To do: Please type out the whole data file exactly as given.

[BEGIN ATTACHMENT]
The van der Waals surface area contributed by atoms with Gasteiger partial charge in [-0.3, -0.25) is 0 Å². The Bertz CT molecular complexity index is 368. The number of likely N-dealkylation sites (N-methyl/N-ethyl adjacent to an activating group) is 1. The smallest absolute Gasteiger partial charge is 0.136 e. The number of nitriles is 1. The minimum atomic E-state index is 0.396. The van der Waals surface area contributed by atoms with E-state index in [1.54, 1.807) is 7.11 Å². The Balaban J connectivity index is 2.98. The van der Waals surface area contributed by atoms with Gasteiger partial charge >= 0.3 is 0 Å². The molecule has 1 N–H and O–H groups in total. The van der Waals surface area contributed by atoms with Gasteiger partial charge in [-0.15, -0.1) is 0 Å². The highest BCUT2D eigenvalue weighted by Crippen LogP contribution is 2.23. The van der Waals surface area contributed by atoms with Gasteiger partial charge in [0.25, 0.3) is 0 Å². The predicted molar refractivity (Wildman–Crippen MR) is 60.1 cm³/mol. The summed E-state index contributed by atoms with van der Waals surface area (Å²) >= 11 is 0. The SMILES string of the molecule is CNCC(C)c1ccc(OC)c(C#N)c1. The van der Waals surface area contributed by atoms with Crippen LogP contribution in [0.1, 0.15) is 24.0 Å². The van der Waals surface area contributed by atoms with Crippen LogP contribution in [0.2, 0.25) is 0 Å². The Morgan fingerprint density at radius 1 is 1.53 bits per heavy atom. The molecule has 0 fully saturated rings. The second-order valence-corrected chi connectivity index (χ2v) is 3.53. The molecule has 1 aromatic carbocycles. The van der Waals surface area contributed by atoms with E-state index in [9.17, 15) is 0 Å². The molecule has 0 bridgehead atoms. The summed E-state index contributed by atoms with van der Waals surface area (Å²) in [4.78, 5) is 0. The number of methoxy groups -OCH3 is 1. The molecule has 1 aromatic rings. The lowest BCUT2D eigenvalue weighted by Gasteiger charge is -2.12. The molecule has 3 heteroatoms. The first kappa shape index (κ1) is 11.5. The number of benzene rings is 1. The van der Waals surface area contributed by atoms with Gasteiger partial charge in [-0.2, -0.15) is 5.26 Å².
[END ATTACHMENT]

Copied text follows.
The van der Waals surface area contributed by atoms with Gasteiger partial charge in [-0.3, -0.25) is 0 Å². The Bertz CT molecular complexity index is 368. The number of likely N-dealkylation sites (N-methyl/N-ethyl adjacent to an activating group) is 1. The smallest absolute Gasteiger partial charge is 0.136 e. The number of nitriles is 1. The minimum atomic E-state index is 0.396. The van der Waals surface area contributed by atoms with E-state index in [1.54, 1.807) is 7.11 Å². The Balaban J connectivity index is 2.98. The van der Waals surface area contributed by atoms with Gasteiger partial charge >= 0.3 is 0 Å². The molecule has 1 N–H and O–H groups in total. The van der Waals surface area contributed by atoms with Gasteiger partial charge in [-0.15, -0.1) is 0 Å². The highest BCUT2D eigenvalue weighted by Crippen LogP contribution is 2.23. The van der Waals surface area contributed by atoms with Gasteiger partial charge in [0.25, 0.3) is 0 Å². The predicted molar refractivity (Wildman–Crippen MR) is 60.1 cm³/mol. The summed E-state index contributed by atoms with van der Waals surface area (Å²) >= 11 is 0. The SMILES string of the molecule is CNCC(C)c1ccc(OC)c(C#N)c1. The van der Waals surface area contributed by atoms with Crippen LogP contribution in [0.1, 0.15) is 24.0 Å². The van der Waals surface area contributed by atoms with Crippen LogP contribution in [0.2, 0.25) is 0 Å². The Morgan fingerprint density at radius 1 is 1.53 bits per heavy atom. The molecule has 0 fully saturated rings. The second-order valence-corrected chi connectivity index (χ2v) is 3.53. The molecule has 1 aromatic carbocycles. The van der Waals surface area contributed by atoms with E-state index in [9.17, 15) is 0 Å². The molecule has 0 bridgehead atoms. The summed E-state index contributed by atoms with van der Waals surface area (Å²) in [4.78, 5) is 0. The number of methoxy groups -OCH3 is 1. The molecule has 1 aromatic rings. The lowest BCUT2D eigenvalue weighted by Gasteiger charge is -2.12. The molecule has 3 heteroatoms. The first kappa shape index (κ1) is 11.5. The number of benzene rings is 1. The van der Waals surface area contributed by atoms with Gasteiger partial charge in [-0.2, -0.15) is 5.26 Å².